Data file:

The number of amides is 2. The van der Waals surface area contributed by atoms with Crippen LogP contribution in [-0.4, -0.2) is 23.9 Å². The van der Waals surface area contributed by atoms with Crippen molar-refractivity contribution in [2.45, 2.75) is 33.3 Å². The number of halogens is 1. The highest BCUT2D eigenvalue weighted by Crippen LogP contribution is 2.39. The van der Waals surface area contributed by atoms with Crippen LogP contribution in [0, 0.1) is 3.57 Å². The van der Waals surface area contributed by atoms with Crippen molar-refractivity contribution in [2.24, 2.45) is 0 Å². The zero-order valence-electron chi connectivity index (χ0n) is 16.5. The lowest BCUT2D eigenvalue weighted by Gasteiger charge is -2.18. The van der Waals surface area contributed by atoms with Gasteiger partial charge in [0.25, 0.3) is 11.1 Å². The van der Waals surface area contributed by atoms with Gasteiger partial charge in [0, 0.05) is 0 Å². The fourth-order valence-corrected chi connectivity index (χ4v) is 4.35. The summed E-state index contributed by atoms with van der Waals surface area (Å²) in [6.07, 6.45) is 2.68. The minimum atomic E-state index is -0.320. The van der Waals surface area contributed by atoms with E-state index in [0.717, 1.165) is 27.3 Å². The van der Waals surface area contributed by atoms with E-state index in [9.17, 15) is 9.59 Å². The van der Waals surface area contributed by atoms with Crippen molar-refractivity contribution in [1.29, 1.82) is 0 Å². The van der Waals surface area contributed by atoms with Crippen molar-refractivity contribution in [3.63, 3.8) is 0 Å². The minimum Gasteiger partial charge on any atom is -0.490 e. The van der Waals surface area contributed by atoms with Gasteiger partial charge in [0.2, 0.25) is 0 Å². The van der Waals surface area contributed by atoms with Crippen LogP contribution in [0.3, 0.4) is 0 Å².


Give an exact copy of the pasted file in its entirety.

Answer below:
The number of amides is 2. The van der Waals surface area contributed by atoms with Crippen LogP contribution in [-0.4, -0.2) is 23.9 Å². The van der Waals surface area contributed by atoms with Crippen molar-refractivity contribution in [2.45, 2.75) is 33.3 Å². The number of halogens is 1. The highest BCUT2D eigenvalue weighted by Crippen LogP contribution is 2.39. The van der Waals surface area contributed by atoms with Crippen LogP contribution in [0, 0.1) is 3.57 Å². The van der Waals surface area contributed by atoms with Crippen molar-refractivity contribution in [2.24, 2.45) is 0 Å². The zero-order valence-electron chi connectivity index (χ0n) is 16.5. The lowest BCUT2D eigenvalue weighted by Gasteiger charge is -2.18. The van der Waals surface area contributed by atoms with Gasteiger partial charge in [0.25, 0.3) is 11.1 Å². The van der Waals surface area contributed by atoms with Gasteiger partial charge in [0, 0.05) is 0 Å². The fourth-order valence-corrected chi connectivity index (χ4v) is 4.35. The summed E-state index contributed by atoms with van der Waals surface area (Å²) in [6.07, 6.45) is 2.68. The minimum atomic E-state index is -0.320. The van der Waals surface area contributed by atoms with E-state index in [0.717, 1.165) is 27.3 Å². The van der Waals surface area contributed by atoms with E-state index in [9.17, 15) is 9.59 Å². The van der Waals surface area contributed by atoms with Crippen molar-refractivity contribution in [1.29, 1.82) is 0 Å². The van der Waals surface area contributed by atoms with Crippen molar-refractivity contribution in [3.63, 3.8) is 0 Å². The minimum Gasteiger partial charge on any atom is -0.490 e. The van der Waals surface area contributed by atoms with Gasteiger partial charge in [0.2, 0.25) is 0 Å². The van der Waals surface area contributed by atoms with Crippen LogP contribution in [0.3, 0.4) is 0 Å².